“We don’t use rBST hormones,” says Ronald Crook. “We sign papers to that effect.”
Shane adds, “That’s consumer driven. Pediatric groups say it’s fine, and that adding the hormone does not cause problems for anyone drinking the milk. Cows produce it naturally, but certain groups have made it seem like a bad thing.”
Crook Dairy is a Grade A facility, meaning the milk is of highest quality, and can be used for fluid milk, cheese or any other dairy product.
“We drink the raw milk here ourselves,” says Shane, “so we keep everything very clean, and we keep our cows very healthy.”
He believes, “A healthy, happy, comfortable cow is a productive cow.”
Cows at Crook Dairy produce about 60 pounds of milk per cow each day.
If a cow is sick, she is milked separately. Her milk does not enter the tanks, but is used to feed the calves. She may be treated with antibiotics, but that milk never comes into contact with the milk headed for Sartori.
“It has to be withheld for a certain time,” Shane explains, “Milk is withheld continuously once antibiotic treatments have been administered, and for 96 hours after the last of three treatments.” Sixty days before calving, the cows are pulled from the milk string and rested. Twenty-one days prior to calving, they are moved into the barn and watched more closely. After calving, cows and calves are given medicines and drenches, and separated after a few hours.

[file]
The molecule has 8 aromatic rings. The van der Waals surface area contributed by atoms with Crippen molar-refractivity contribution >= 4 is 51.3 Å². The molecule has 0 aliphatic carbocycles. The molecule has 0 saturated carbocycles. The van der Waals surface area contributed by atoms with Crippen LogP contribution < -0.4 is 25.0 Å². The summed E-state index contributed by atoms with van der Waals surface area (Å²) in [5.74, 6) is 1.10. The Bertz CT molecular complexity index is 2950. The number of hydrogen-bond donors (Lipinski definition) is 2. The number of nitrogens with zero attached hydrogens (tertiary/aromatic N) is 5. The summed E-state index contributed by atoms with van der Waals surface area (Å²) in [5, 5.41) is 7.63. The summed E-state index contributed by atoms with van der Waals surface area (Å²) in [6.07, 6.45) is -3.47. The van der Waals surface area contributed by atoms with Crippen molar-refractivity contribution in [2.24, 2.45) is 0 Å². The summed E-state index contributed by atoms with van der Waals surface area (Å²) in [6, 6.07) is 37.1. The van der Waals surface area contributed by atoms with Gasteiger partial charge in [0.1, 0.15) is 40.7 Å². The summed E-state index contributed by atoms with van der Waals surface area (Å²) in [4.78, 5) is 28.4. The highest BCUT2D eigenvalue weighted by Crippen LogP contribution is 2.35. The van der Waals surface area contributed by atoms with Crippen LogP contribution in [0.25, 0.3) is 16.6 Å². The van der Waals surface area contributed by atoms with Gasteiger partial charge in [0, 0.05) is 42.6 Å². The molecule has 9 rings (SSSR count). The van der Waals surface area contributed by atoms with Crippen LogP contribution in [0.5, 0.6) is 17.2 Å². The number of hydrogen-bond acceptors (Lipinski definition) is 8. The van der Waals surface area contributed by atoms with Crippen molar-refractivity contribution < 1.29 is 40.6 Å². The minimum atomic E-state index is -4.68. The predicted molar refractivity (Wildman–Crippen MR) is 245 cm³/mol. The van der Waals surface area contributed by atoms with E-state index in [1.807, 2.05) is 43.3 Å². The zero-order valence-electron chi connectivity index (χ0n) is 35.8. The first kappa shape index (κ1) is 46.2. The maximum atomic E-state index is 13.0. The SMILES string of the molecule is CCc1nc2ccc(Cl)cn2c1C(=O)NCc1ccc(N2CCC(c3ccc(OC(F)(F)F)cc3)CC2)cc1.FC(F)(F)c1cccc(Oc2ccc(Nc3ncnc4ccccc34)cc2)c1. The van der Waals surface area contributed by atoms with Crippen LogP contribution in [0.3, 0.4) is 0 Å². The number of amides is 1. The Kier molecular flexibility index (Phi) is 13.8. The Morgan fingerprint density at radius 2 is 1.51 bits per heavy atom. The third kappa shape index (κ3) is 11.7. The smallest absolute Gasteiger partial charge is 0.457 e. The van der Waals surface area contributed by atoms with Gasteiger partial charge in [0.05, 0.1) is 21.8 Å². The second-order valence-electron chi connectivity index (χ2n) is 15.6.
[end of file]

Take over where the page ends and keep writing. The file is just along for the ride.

Increasing efficiency and safety
Traditionally, cows are milked from the side. Crook Dairy cows are milked twice a day from behind to increase the number cows milked at a time.
“It takes less space to milk cows from behind than side-by-side,” Shane explains.
Every two years, dairies are inspected according to federal regulations for cleanliness and high standards in the facility, water, machinery and the milk.
“The guidelines are very strict,” Shane describes. “They check everything and want to know if the cows are stressed or sick. They make sure the cows are clean. They ensure we have a good, safe food supply.”
In addition to the federal inspection, Wyoming dairies are inspected every six months.
Crook Dairy is a family business. Shane Crook owns the company and keeps records of each cow at the dairy. His wife, Michelle, takes care of the financial records. Prior to their purchasing the dairy, Ronald kept the dairy records, and his wife, Barbara, tracked the financial records. Barbara has bottle-fed the calves for 20 years. She considers herself their surrogate mother.
Shane is glad to call Star Valley home and says, “It is a good place to raise a family. In fact, Donnie and Marie Osmond’s uncles had a dairy just across the road. You go away to school, and in the summer time you come back because you just can’t get the valley out of your system.”
For more information, contact Shane Crook at 307-883-6444. Echo Renner is a correspondent for the Wyoming Livestock Roundup may be reached at 307-250-9723 or firstname.lastname@example.org.